A secret FBI hacking tool, used to compromise the Tor anonymous browser in one investigation, is facing challenges from criminal defendants, perhaps putting its future in doubt.
Defendants have demanded to see details of the FBI's network investigative technique (NIT), the agency's name for the relatively recent hacking tool, in a handful of criminal cases, but the agency has refused to disclose the information.
A judge in a high-profile child pornography case, in which a website called Playpen was accessible only through Tor, is trying to decide whether the FBI should disclose the NIT's source code to the defendant.
If the FBI shares the source code, its hacking tools may be compromised in future cases. But the U.S. Constitution's Sixth Amendment gives a defendant the right to confront his accusers and challenge their investigation.
Judge Robert Bryan of the U.S. District Court for the Western District of Washington wrestled with the competing interests in a case status order he issued in the U.S. v. Michaud case this week.
The defendant's request for the NIT source code "places this matter in an unusual position," Bryan wrote. "What should be done about it when, under these facts, the defense has a justifiable need for information in the hands of the government, but the government has a justifiable right not to turn the information over to the defense?"
Ars Technica, which reported on Bryan's order this week, noted that two other judges, in Oklahoma and Massachusetts, have ruled this year to suppress NIT-obtained evidence. And a defense attorney in West Virginia has filed to withdraw a guilty plea in a case involving NIT evidence.
In another order this week, Bryan refused Mozilla's request for the government to disclose a vulnerability in Tor. Tor is based on Mozilla's Firefox browser.
The FBI's strategy with NIT-aided investigations appears to involve hiding its use of hacking tools, and, in some cases, pressing for guilty pleas before defendants and their lawyers question the investigative techniques, said Nathan Freed Wessler, a staff attorney with the American Civil Liberties Union.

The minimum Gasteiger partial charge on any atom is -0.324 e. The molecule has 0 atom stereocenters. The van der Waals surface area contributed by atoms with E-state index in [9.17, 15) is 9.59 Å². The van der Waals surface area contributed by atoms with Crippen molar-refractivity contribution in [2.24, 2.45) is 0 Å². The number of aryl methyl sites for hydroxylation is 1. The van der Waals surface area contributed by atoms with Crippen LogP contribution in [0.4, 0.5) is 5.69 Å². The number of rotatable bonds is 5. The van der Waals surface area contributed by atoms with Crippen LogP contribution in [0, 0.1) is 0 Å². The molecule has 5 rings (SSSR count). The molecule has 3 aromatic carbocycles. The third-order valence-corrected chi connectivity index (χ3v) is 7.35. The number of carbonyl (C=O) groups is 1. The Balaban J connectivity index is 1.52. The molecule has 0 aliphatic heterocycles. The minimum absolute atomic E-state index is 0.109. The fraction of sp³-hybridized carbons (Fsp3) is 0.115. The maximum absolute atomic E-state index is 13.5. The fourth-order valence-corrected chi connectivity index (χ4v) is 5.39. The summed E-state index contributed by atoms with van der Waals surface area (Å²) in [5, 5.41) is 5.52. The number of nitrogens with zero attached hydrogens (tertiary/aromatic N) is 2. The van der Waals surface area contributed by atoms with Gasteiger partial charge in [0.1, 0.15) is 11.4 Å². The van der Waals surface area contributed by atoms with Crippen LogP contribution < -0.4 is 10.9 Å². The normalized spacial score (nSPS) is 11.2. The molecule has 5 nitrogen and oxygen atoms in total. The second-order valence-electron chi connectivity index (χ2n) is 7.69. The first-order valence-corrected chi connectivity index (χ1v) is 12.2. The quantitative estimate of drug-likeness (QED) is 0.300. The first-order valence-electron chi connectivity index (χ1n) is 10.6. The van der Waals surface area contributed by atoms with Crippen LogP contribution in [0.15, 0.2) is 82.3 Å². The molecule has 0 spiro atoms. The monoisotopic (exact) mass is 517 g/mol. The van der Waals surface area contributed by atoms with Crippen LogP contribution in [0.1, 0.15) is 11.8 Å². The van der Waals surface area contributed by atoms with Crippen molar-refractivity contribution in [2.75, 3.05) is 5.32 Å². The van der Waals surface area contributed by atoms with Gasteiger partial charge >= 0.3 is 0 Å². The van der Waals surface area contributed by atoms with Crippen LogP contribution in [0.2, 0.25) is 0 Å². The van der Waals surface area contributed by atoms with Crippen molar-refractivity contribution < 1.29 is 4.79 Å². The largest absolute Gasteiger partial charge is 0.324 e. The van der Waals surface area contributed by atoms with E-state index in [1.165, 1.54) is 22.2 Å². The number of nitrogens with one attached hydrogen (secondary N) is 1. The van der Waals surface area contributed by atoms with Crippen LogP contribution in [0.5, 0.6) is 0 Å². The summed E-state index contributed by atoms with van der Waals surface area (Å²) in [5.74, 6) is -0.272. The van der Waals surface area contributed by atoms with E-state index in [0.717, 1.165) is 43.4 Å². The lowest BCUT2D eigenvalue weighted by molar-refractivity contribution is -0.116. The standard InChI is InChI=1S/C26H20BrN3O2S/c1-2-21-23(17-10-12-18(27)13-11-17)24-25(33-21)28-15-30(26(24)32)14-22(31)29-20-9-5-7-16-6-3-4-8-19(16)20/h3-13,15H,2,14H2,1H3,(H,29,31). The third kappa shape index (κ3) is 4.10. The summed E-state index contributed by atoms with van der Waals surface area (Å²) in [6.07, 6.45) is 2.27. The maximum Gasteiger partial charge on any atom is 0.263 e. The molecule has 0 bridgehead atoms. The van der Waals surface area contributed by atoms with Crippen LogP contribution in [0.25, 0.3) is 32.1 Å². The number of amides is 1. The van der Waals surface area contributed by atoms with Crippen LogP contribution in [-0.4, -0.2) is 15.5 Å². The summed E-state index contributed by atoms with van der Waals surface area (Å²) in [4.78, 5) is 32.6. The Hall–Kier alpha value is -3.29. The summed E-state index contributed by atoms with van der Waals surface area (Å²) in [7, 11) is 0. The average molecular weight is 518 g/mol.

The ability of defendants to confront the evidence against them is "absolutely essential" to conducting fair trials, Wessler said. Secret evidence is "irreconcilable" with the U.S. justice system, he added.
The FBI has defended NITs, saying their use is limited. "The use of Network Investigative Techniques is lawful and effective, and only employed when necessary -- against some of the worst offenders," the agency said in a statement. "The technique is time and resource intensive, and is not a viable option for most investigations ..."
The Michaud case raises several sticky issues, technology and legal experts said.
Both sides should have access to evidence in a criminal case, but FBI disclosure of the NIT's source code could kill the tool's effectiveness going forward, said Paul Fletcher, security evangelist for security vendor Alert Logic.
"Sharing that detailed information in this scenario doesn’t necessarily mean that information should be released to the public," he said by email. "The implications of the FBI being forced to share these techniques could expose their technical capacity and/or their dependence on external sources to help with hacking techniques. In other words, the general public would begin to understand the level of technical capabilities of the FBI."
In the Michaud case, the defendant's lawyer had agreed earlier to view the source code using FBI-approved security measures, but the FBI backed away from that compromise.
Look for inconsistent rulings across the U.S. related to secret government hacking tools, added James Goodnow, a lawyer with the Fennemore Craig law firm in Phoenix.
"This is a classic example of the law not keeping up with technology," Goodnow said by email. "The law on the disclosure of source code is murky, at best."
The issue is "ripe" to go to an appeals court, or even the U.S. Supreme Court, he added.
In addition, expect more defendants to challenge government hacking techniques, with their lawyers questioning whether the hacking exceeded the limits of a warrant, Goodnow added.
"When it comes to source code, defendants are going to argue that they have a constitutional right to explore whether the officer provided the judge with enough specificity about how evidence was being obtained and whether the obtained evidence is within the scope of that warrant," he said. "No code; no due process; no conviction -- at least that’s how the argument will go."